Sunday, 21 April 2013

The Strokes - Comedown Machine Review

The Strokes - Comedown Machine [Rock]

I will make it clear that I never enjoyed anything by the Strokes post "Is This It", because none sounded as refreshing as their debut. Before even listening to this album, one can deduce that this band is torn apart by multiple musical directions without actually settling on one, kinda echoing Radiohead in their past (and some may argue, in their future).

Many people talk about this album taking on multiple genres but I will be the first to say that is rubbish. Yes, the songs do sound very different (and that is a triumph for artistes in an age of stale song-writing) from one another, but at the end they manage to be, well... Strokes songs; catchy, simple and fun.

Julian Casablanca's vocals are polarising. I do not think they are fantastic at all on this album, he seems to be using the higher register more extensively than ever, but like it or not, his vocals are surprisingly well integrated into the songs, with him almost accentuating the melodies found in the music (case in point: 'Call It Fate, Call It Karma'). Instrumentally the album is a lot better than a lot of the indie artistes out there today, Albert and Nick are guitarists with substance and show their skill subtle ways rather than damage the songs.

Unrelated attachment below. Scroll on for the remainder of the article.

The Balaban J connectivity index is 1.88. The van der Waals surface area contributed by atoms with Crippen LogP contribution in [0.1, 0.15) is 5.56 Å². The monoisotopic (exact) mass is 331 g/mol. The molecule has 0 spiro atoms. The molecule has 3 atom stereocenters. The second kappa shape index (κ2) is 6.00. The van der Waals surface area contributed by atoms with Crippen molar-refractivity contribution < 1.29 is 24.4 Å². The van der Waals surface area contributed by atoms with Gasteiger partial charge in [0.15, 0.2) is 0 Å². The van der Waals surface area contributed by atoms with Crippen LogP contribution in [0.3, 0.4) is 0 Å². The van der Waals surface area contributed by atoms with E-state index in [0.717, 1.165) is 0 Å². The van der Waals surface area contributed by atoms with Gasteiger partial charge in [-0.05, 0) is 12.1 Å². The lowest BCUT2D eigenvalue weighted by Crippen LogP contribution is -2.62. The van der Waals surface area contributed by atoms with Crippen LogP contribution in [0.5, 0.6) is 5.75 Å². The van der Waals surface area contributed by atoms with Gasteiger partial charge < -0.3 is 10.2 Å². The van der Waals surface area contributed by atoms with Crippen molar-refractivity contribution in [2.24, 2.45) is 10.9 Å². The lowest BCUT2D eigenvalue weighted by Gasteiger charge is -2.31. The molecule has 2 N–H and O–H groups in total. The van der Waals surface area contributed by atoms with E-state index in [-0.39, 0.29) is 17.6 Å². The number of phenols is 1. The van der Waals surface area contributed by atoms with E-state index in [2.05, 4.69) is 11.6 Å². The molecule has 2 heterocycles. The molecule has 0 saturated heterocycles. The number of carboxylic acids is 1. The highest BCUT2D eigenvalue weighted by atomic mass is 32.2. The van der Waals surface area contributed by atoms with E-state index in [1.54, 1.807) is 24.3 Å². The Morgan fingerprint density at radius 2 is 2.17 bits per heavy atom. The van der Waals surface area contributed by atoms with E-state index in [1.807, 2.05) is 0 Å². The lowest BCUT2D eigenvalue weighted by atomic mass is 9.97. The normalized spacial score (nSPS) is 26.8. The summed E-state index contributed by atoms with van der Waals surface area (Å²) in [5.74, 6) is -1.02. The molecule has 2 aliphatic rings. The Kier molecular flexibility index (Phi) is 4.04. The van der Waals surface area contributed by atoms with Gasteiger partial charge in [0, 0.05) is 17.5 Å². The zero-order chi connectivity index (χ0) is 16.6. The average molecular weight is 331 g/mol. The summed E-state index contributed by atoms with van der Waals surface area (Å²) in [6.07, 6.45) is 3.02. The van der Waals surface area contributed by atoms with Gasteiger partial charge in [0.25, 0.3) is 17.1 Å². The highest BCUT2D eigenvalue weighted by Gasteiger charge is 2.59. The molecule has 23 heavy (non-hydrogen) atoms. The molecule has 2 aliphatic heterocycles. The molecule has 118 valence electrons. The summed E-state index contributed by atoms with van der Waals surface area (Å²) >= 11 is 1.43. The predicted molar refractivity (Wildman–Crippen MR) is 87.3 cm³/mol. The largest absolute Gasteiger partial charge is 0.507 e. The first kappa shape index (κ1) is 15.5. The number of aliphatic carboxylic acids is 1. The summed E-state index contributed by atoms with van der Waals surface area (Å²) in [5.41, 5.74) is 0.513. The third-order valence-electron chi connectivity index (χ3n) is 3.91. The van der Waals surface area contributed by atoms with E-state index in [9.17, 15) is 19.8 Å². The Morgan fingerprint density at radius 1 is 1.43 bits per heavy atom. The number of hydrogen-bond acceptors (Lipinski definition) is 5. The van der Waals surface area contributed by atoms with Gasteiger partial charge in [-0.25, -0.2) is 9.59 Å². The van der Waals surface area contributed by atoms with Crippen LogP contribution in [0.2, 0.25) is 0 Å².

When all this has been said, its pretty obvious that the band's main interest here is song-writing, and I would say it is so-so; enjoyable, melodic, but it will not pass the test of time. The melodies are safe, as evidenced in the all too familiar tones in 'One Way Trigger' which blatantly echo A-Ha's 'Take On Me', and the directions of the band see more like conquering new territory rather than creating them; the laidback chill factor of 'Welcome To Japan' (a song I may actually better understand now that I have been there), the synthpop on the retrospective title track, the danceability of 'Partners In Crime' and the closing track, which is my favourite song on the album, a song so strong it puts the rest of the album in a new light.

All in all, nothing groundbreaking, but surprisingly tasteful songs, which may make me reconsider my feelings for The Strokes.

Rating: ★★★★☆

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